Blooms confirmed for portions of Lake Champlain as well
By Gwendolyn Craig
It might be the new norm. Environmental conservation officials have confirmed a harmful algal bloom at the southern end of Lake George earlier this week.
This is the third reported harmful algal bloom ever documented on the lake, and the first one reported this season. Environmental conservation records show four bloom reports in 2020, but DEC considers a couple of the reports to be part of one bloom event. Lake George’s latest bloom is earlier in the season than last year, too. A nontoxic bloom was first reported on Oct. 23, DEC records show.
Lake George Association staff identified and photographed the bloom on Tuesday at Halls Marina, just northeast of Million Dollar Beach, during a routine sampling of the lake through the Citizens Statewide Lake Assessment Program. In a news release sent late Thursday, an LGA spokesperson added that streaks from a harmful algal bloom were also observed near Shepherd’s Park Beach and in between that beach and Million Dollar Beach.
DEC said Friday that staff had not observed a harmful algal bloom near any of the area’s beaches, but the beaches continue to be monitored. DEC also said no blooms had been seen as of Friday.
Harmful algal blooms are scientifically known as cyanobacteria. They are photosynthesizing bacteria that naturally occur in the environment.
Jackie Lendrum, with DEC’s Division of Water, said “cyanobacteria have been in existence in our lakes, ponds, rivers since dinosaurs walked the earth. They are part of a healthy ecosystem.” What triggers DEC to call something a harmful algal bloom, however, is when the cyanobacteria outcompete other organisms and become visibly dense.
Researchers have found that the bacteria float up and down in a water body and eat nutrients like phosphorous and nitrogen. The bacteria also tend to bloom at the surface on warm, calm and sunny days. Lake George Waterkeeper Chris Navitsky said the area’s latest rainstorms have led to an increase in nutrients in the lake. Tuesday’s warm and humid weather could have also made the perfect recipe for a bloom. Still, Lake George is considered one of the cleanest, low-nutrient lakes in the country.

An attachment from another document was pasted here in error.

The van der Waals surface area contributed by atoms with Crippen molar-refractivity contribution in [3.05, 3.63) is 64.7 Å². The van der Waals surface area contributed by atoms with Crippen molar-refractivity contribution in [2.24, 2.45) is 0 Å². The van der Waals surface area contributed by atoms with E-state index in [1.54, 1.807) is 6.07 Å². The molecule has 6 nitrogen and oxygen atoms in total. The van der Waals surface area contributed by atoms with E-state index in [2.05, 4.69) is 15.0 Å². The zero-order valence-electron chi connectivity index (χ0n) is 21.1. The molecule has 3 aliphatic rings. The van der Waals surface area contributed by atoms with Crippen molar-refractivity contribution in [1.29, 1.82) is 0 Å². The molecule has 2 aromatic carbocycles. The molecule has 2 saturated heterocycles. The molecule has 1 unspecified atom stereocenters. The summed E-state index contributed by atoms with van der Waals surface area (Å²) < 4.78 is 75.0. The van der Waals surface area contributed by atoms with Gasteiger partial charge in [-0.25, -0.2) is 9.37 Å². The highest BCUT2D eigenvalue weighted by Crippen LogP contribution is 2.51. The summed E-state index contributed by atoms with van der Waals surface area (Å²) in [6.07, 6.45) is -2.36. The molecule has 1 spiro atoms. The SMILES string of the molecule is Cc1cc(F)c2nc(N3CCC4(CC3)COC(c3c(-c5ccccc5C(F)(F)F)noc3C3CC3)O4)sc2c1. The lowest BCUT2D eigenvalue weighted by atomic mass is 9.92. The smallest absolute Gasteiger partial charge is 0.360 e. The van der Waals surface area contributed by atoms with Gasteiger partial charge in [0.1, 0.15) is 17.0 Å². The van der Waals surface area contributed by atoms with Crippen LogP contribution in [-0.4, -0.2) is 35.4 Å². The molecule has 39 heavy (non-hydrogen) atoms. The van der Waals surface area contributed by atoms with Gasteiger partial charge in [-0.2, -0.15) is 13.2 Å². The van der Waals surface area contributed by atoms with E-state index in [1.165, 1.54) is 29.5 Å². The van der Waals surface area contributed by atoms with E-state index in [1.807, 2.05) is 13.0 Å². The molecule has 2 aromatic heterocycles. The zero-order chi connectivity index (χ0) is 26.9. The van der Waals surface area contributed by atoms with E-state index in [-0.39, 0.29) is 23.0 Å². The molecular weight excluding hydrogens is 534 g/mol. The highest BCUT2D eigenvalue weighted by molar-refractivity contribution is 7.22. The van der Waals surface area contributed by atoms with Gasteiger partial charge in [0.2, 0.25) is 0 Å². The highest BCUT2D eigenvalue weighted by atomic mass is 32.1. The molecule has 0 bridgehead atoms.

“It is surprising, but the factors are there,” Navitsky said of Lake George’s latest bloom. “Any time you see cyanobacteria floating in the water column and floating on the surface, that’s a concern.”
DEC said Lake George’s latest bloom was small and localized and “dissipated almost immediately but may re-form as this unusual weather pattern persists.”
Navitsky also said Tuesday’s bloom wasn’t massive, but rather a couple of streaks. It’s still of concern, however, considering many homes use Lake George as their drinking water source. The village’s water intake pipe was not far from where the bloom was located. Some cyanobacteria can produce liver and neurotoxins.
A spokesperson for the state Department of Health said that out of an abundance of caution, untreated and treated Village of Lake George water samples were tested for toxins. No toxins were present in those samples, and state health and environmental conservation officials have said the water is safe. The DEC also tested bloom samples. Results were in on Friday afternoon and showed toxin levels below the U.S. Environmental Protection Agency’s advisory guidelines for drinking water.
DEC recommends the public learn what a bloom looks like, report any suspicious blooms and avoid them. Pets should also be kept out of suspicious-looking water.
Lendrum added that all the data collected through the Citizens Statewide Lake Assessment Program shows Lake George is still very clean.
“The science continues to tell me we’re doing a great job in Lake George,” Lendrum said, adding that people around the lake should continue to be vigilant for blooms.
Researchers from The Jefferson Project, a lake-mapping and modeling program, are studying why the bloom may have occurred.
Harmful algal blooms on Lake Champlain
Blooms are cropping up in water bodies across the state.
Lake Champlain is seeing plenty. Environmental conservation officials have documented several large and small blooms up the western side of the lake including in Essex and Clinton counties.
Warren County also had confirmed blooms earlier this year on Lake Sunnyside and one also on Tuesday at Wilkie Reservoir in Lake Luzerne. A Department of Health spokesperson said no toxins were detected in the City of Glens Falls’s drinking water.
To learn more about harmful algal blooms, what they look like and how to report a suspicious one, go to https://www.dec.ny.gov/chemical/77118.html.